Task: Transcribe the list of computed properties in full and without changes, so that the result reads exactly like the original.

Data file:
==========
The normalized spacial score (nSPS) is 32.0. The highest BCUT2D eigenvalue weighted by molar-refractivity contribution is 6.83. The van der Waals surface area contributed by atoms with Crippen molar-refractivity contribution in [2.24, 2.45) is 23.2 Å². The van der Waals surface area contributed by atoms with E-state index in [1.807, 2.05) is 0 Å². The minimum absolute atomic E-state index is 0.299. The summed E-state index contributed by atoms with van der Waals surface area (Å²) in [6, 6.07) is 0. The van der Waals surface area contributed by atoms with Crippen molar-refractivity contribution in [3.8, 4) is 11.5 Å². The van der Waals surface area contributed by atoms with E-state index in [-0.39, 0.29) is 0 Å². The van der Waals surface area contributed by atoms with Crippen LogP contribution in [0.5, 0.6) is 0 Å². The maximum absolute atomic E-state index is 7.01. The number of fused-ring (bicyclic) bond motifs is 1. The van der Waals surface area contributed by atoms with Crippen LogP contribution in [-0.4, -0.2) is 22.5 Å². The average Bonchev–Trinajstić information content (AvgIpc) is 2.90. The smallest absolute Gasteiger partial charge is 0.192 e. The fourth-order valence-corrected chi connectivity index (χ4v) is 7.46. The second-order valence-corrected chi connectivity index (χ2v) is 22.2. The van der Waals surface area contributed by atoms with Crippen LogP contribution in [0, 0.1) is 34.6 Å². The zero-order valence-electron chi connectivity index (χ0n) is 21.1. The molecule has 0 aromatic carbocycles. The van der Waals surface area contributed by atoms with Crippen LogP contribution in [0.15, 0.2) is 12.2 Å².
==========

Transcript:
The normalized spacial score (nSPS) is 32.0. The highest BCUT2D eigenvalue weighted by molar-refractivity contribution is 6.83. The van der Waals surface area contributed by atoms with Crippen molar-refractivity contribution in [2.24, 2.45) is 23.2 Å². The van der Waals surface area contributed by atoms with E-state index in [1.807, 2.05) is 0 Å². The minimum absolute atomic E-state index is 0.299. The summed E-state index contributed by atoms with van der Waals surface area (Å²) in [6, 6.07) is 0. The van der Waals surface area contributed by atoms with Crippen molar-refractivity contribution in [3.8, 4) is 11.5 Å². The van der Waals surface area contributed by atoms with E-state index in [-0.39, 0.29) is 0 Å². The van der Waals surface area contributed by atoms with Crippen LogP contribution in [0.5, 0.6) is 0 Å². The maximum absolute atomic E-state index is 7.01. The number of fused-ring (bicyclic) bond motifs is 1. The van der Waals surface area contributed by atoms with Crippen LogP contribution in [-0.4, -0.2) is 22.5 Å². The average Bonchev–Trinajstić information content (AvgIpc) is 2.90. The smallest absolute Gasteiger partial charge is 0.192 e. The fourth-order valence-corrected chi connectivity index (χ4v) is 7.46. The second-order valence-corrected chi connectivity index (χ2v) is 22.2. The van der Waals surface area contributed by atoms with Crippen LogP contribution in [0, 0.1) is 34.6 Å². The zero-order valence-electron chi connectivity index (χ0n) is 21.1. The molecule has 0 aromatic carbocycles. The van der Waals surface area contributed by atoms with Crippen LogP contribution in [0.15, 0.2) is 12.2 Å².